Troubleshooting a Refrigerator Start Relay Troubleshooting a Refrigerator Start Relay
A refrigerator start relay is a device that jump-starts the compressor inside the refrigerator. If the refrigerator start relay is burned out, then the compressor may not work and the interior of the fridge will not freeze. Since the compressor is a very important part in the refrigeration system, it needs to have a working refrigerator start relay in order to work. If the refrigerator is warming up and making some strange clicking noise, this may be an indication of a damaged refrigerator start relay.
Removing the Relay for Testing
As mentioned above, the relay can be damaged when a loud click is heard occasionally whenever the compressor is warming up. However, the refrigerator start relay has to be removed from the system in order to have it checked. Before removing it from the system, make sure to unplug the unit first.
The relay is located at the rear bottom of the fridge. Simply remove the guard cover from at the back of the unit to expose the compressor. Near the compressor is a small box with wires coming out of it. This is the relay. Older units usually have a wire-wound relay that can be easily spotted because these units have a visible cooper wound around a plunger. Newer units are solid state relays that require special equipment for checking. These relays easily get fried, unlike the wire-wound relay.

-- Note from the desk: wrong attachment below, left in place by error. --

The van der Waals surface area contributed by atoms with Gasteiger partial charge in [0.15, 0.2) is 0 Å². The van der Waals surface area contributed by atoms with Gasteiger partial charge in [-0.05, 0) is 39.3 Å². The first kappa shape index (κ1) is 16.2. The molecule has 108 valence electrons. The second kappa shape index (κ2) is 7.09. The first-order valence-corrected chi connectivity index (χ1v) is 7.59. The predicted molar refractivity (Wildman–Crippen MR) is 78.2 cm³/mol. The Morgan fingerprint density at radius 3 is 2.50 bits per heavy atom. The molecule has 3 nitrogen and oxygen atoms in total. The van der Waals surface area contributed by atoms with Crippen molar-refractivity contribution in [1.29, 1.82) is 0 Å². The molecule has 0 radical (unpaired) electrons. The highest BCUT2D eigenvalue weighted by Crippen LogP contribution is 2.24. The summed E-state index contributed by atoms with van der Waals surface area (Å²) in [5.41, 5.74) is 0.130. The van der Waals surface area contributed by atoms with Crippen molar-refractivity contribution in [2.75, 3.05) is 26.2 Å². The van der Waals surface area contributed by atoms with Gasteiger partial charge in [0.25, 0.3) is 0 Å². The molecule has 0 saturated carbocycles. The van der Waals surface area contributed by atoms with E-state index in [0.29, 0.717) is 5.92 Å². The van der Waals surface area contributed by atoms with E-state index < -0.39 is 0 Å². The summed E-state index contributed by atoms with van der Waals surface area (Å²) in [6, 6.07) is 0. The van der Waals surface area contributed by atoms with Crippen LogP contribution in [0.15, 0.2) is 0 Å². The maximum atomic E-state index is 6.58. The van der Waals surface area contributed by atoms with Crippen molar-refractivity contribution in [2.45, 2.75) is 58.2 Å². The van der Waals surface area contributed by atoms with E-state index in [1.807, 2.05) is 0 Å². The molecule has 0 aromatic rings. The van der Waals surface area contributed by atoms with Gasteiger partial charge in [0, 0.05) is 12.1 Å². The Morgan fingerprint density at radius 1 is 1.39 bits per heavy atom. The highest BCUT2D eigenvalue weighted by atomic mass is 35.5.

Inspecting the Relay for Problems
If the relay has terminals that are badly corroded, it may need to be replaced. However, some relays just need to be cleaned in order to work again. Make use of a metal cleaner to remove the corrosion and place it back again. Try to check if this solves the problem. If the relay still does not work, then it may have probably burned out.
Checking for Bad Start Relays
There are a few methods to check whether the start relay is working fine or not. The solid state relays can be easily tested by removing it from the compressor and shaking it. If it creates a rattling sound, then it is indeed burned out. To make sure, have it checked by a professional.
For wire-wound relays, they can be checked using an ohmmeter. There are usually 3 terminals on the relay—2 usual terminals marked S and M and a slip-on terminal marked L. To check if the relay has continuity, place the 2 probes of the tester on the 2 terminals S and M. The reading should be zero. With the probe still touching the terminals, flip the relay over. This time, a click should be heard and the tester should read infinity. Do the same steps but with the probes touching the terminals S and L. The results should be the same. Do the same test with the probes on terminal M and L. This time, the reading should be zero even when it is flipped over. If not, replace the relay with a new one. Make sure to purchase the same type of relay from the supply store.